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New Indigenous Citizenship in Bolivia: Challenging the Liberal Model of the State and its Subjects

Canessa, A (2012) 'New Indigenous Citizenship in Bolivia: Challenging the Liberal Model of the State and its Subjects.' Latin American and Caribbean Ethnic Studies, 7 (2). 201 - 221. ISSN 1744-2222

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At the beginning of the 20th century, indigenous identities seemed atavistic and doomed. By its close, indigenous politics were proving to be much more dynamic and successful than other progressive political movements. This article explores the ways in which indigenous groups are engaging in novel ways with the nation-state. What is at play here is a series of articulations of the ways in which the state relates to citizens and vice versa in Bolivia where the iconic citizen has changed from being a mestizo to an indigenous person. Not all communities and not all individuals are equally well placed to take advantage of new political spaces and opportunities. This article examines the case of Khonkho in highland Bolivia and considers its response to the opportunities opened up by a new indigenous political landscape and, in particular, the role of new rituals in articulating a new relationship with the state. The relationship between cultural expression and political rights are explored, arguing that the former are much more linked to the latter than might first appear. © 2012 Copyright Taylor and Francis Group, LLC.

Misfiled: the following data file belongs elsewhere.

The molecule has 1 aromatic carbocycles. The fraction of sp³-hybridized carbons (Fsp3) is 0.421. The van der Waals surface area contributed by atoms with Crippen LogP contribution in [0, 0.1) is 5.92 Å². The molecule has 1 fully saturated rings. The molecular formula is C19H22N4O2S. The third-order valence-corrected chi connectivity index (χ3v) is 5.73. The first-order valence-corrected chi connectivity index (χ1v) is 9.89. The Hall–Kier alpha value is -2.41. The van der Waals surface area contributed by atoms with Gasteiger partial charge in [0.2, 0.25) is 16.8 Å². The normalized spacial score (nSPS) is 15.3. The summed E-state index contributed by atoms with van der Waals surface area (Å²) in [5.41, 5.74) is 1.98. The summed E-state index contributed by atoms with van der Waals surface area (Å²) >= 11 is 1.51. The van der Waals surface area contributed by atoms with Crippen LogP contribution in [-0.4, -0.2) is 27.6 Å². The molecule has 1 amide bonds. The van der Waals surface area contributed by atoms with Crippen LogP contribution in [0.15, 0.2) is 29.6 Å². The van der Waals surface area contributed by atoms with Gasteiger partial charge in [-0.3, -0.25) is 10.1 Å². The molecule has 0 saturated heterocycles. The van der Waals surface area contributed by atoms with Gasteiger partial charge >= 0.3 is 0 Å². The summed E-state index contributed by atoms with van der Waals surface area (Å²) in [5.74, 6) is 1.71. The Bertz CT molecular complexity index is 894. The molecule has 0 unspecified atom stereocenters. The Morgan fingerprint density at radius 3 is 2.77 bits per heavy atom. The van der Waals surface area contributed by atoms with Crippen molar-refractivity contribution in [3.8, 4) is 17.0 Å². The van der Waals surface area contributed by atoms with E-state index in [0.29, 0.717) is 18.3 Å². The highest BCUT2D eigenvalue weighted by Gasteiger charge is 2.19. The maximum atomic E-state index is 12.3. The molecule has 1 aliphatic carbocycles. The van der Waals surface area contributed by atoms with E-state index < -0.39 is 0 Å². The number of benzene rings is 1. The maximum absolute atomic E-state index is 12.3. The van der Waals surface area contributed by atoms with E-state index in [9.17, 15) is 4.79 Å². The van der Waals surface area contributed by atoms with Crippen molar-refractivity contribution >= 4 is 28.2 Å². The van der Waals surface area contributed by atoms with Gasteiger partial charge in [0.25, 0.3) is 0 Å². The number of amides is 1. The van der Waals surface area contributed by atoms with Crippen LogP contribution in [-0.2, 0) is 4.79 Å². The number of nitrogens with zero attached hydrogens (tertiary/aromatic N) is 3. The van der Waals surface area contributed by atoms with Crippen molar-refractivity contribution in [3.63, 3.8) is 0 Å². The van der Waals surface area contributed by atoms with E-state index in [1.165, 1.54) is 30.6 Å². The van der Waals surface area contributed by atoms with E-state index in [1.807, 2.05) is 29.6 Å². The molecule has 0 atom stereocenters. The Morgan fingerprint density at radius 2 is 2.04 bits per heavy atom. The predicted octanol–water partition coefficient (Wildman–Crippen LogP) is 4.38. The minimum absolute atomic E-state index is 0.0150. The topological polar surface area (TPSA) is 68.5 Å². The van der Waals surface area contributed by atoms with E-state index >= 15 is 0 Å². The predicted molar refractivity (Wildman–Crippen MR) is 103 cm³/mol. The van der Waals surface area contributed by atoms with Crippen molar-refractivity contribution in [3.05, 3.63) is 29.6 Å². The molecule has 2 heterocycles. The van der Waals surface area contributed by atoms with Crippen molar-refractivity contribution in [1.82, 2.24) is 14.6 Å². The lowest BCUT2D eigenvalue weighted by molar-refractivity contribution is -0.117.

Item Type: Article
Subjects: F History United States, Canada, Latin America > F1201 Latin America (General)
G Geography. Anthropology. Recreation > GN Anthropology
H Social Sciences > HT Communities. Classes. Races
Divisions: Faculty of Social Sciences > Sociology, Department of
Depositing User: Jim Jamieson
Date Deposited: 13 Dec 2012 10:07
Last Modified: 30 Jan 2019 16:17

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